The Fort Smith Board of Directors weighed options on the city’s Enterprise Resource Planning (ERP) computer system slated to begin implementation in 2017 and roll out over the next five years.
The new system will replace a clunky system that costs more than $600,000 per year to maintain, city officials noted. Following a pricey implementation, the city’s maintenance costs will fall to just under $350,000 annually and present other savings opportunities through increased productivity.
In a presentation led by Fort Smith IT Director Russell Gibson and Finance Director Jennifer Walker, City Directors considered three options for payment.
The first would include paying $2 million in ERP implementation before the end of the year (includes $1.93 million for implementation and a $72,571 prorate for yearly maintenance). Starting in 2017, the total would fall to $1.128 million, then $1.07 million in 2018; $339,297 in 2019; $328,550 in 2020; and $344,977.50 in 2021. Under this option, the ERP project cost would total $5.214 million.
Option two — financing the entire ERP cost over a 5-year period — would be the most expensive option finishing out at $5.812 million from 2017 to 2021, while option three — financing the implementation cost only — would bring the five-year cost down to $5.568 million.
While the Board during Tuesday’s study session did not give a clear indication on how it would vote, City Director Tracy Pennartz said she preferred the first option because “it’s potentially less money out of our taxpayers’ pockets.”
For nearly three decades, the city has partnered with ArcBest Technologies to provide financial services, related software, and custom development. Gibson called the partnership “productive” in a memo to the Board, but noted “the existing financial system presents a number of challenges to the City including extensibility, enterprise integration, end user training and technology obsolescence.”
“The technology on which the existing financial system is built represents older, mainframe technology and does not provide a suitable platform on which to centralize and integrate departmental data and business processes and extend/enhance via today’s application development trends (e.g. mobile, public-facing portal, open data, etc.),” Gibson wrote, adding the city of Fort Smith is ArcBest Technology’s sole remaining partner under the old system, and in 2015, expressed a desire “to transition away from providing these outside services and decommission the existing financial system platform by the end of 2018.”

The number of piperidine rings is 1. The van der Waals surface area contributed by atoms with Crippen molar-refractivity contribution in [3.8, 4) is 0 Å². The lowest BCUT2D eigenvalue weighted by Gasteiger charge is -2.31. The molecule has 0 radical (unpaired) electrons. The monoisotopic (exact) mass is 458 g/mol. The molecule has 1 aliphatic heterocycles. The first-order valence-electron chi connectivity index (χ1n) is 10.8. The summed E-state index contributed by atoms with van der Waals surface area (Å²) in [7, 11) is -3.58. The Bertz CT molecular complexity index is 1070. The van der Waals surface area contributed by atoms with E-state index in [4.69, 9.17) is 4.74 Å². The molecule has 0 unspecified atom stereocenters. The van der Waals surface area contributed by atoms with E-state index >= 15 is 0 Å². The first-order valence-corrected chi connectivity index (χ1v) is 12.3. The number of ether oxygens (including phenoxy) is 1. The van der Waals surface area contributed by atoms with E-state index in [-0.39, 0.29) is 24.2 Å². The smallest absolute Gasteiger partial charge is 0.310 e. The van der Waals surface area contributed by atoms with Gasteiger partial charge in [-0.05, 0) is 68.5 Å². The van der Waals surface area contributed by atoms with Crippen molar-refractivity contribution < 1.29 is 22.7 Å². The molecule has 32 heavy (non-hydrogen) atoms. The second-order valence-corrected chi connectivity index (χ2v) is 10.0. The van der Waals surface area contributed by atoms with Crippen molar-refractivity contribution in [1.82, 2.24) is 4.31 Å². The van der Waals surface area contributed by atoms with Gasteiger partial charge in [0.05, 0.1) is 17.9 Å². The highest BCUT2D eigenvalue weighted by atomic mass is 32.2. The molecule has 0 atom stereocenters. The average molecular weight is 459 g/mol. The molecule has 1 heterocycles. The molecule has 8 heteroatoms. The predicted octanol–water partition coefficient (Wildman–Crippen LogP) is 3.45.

A technology plan to move toward implementation launched in 2014 under directive of the Board with the following goals
• Improve the overall financial system functionality;
• Improve reporting and access of financial information;
• Improve transparency of financial data and city business practices;
• Improve work order management;
• Improve capital improvement project reporting; and
• Improve enterprise integration of all city systems, data, and business processes as well as the internal auditing process.
A six-year cost breakdown was submitted to the Board ahead of Tuesday’s study session in which it was explained there will be a two-year “overlap” of costs for the existing financial system and the proposed ERP solution to maintain operational integrities. There will also be a 24-month termination notification clause in the contract with ArcBest Technologies.
The most significant single cost for the ERP solution is implementation, which includes initial procurement of software licensing, servers/PCs, hardware (e.g. compatible credit card scanners, biometric time clocks, cash drawers, etc.) and the migration of more than 30 years of historical financial data and development services information. City systems will harness existing IT resources and continue with an onsite server setup rather than the increasingly popular cloud-based solution.
Also Tuesday, Walker laid out a plan for restructuring her department, telling City Directors that Finance had “the right people,” but observed that they aren’t “necessarily in the right jobs.”
“We are changing the way we do business, and because of that we need some additional skill sets,” Walker explained, citing the need for new positions including a budget analyst, bond specialist, insurance specialist, contracts specialist, senior staff accountant, treasury analyst, and senior financial reporting analyst with an overall projected cost of $377,000.
Walker also said there could be some employees in the department capable of filling these roles, but called it “a personnel issue I’d rather discuss (with City Directors) in an executive session.”